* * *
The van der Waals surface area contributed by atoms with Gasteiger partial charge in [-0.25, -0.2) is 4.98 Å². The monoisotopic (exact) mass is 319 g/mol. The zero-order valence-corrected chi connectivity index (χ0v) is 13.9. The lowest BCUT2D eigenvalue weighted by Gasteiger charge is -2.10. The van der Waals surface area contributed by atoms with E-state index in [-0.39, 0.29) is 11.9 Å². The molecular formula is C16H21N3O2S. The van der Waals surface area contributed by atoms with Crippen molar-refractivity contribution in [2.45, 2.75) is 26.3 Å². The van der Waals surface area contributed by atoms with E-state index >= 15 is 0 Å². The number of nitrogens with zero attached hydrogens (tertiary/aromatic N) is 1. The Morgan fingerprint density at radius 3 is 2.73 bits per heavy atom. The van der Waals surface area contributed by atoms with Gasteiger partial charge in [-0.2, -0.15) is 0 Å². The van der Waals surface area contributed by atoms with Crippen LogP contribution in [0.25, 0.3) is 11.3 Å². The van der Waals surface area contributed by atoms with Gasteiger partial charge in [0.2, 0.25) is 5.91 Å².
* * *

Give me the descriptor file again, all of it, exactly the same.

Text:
The van der Waals surface area contributed by atoms with Gasteiger partial charge in [-0.25, -0.2) is 4.98 Å². The monoisotopic (exact) mass is 319 g/mol. The zero-order valence-corrected chi connectivity index (χ0v) is 13.9. The lowest BCUT2D eigenvalue weighted by Gasteiger charge is -2.10. The van der Waals surface area contributed by atoms with E-state index in [-0.39, 0.29) is 11.9 Å². The molecular formula is C16H21N3O2S. The van der Waals surface area contributed by atoms with Crippen molar-refractivity contribution in [2.45, 2.75) is 26.3 Å². The van der Waals surface area contributed by atoms with E-state index >= 15 is 0 Å². The number of nitrogens with zero attached hydrogens (tertiary/aromatic N) is 1. The Morgan fingerprint density at radius 3 is 2.73 bits per heavy atom. The van der Waals surface area contributed by atoms with Gasteiger partial charge in [-0.2, -0.15) is 0 Å². The van der Waals surface area contributed by atoms with Crippen LogP contribution in [0.25, 0.3) is 11.3 Å². The van der Waals surface area contributed by atoms with Gasteiger partial charge in [0.2, 0.25) is 5.91 Å².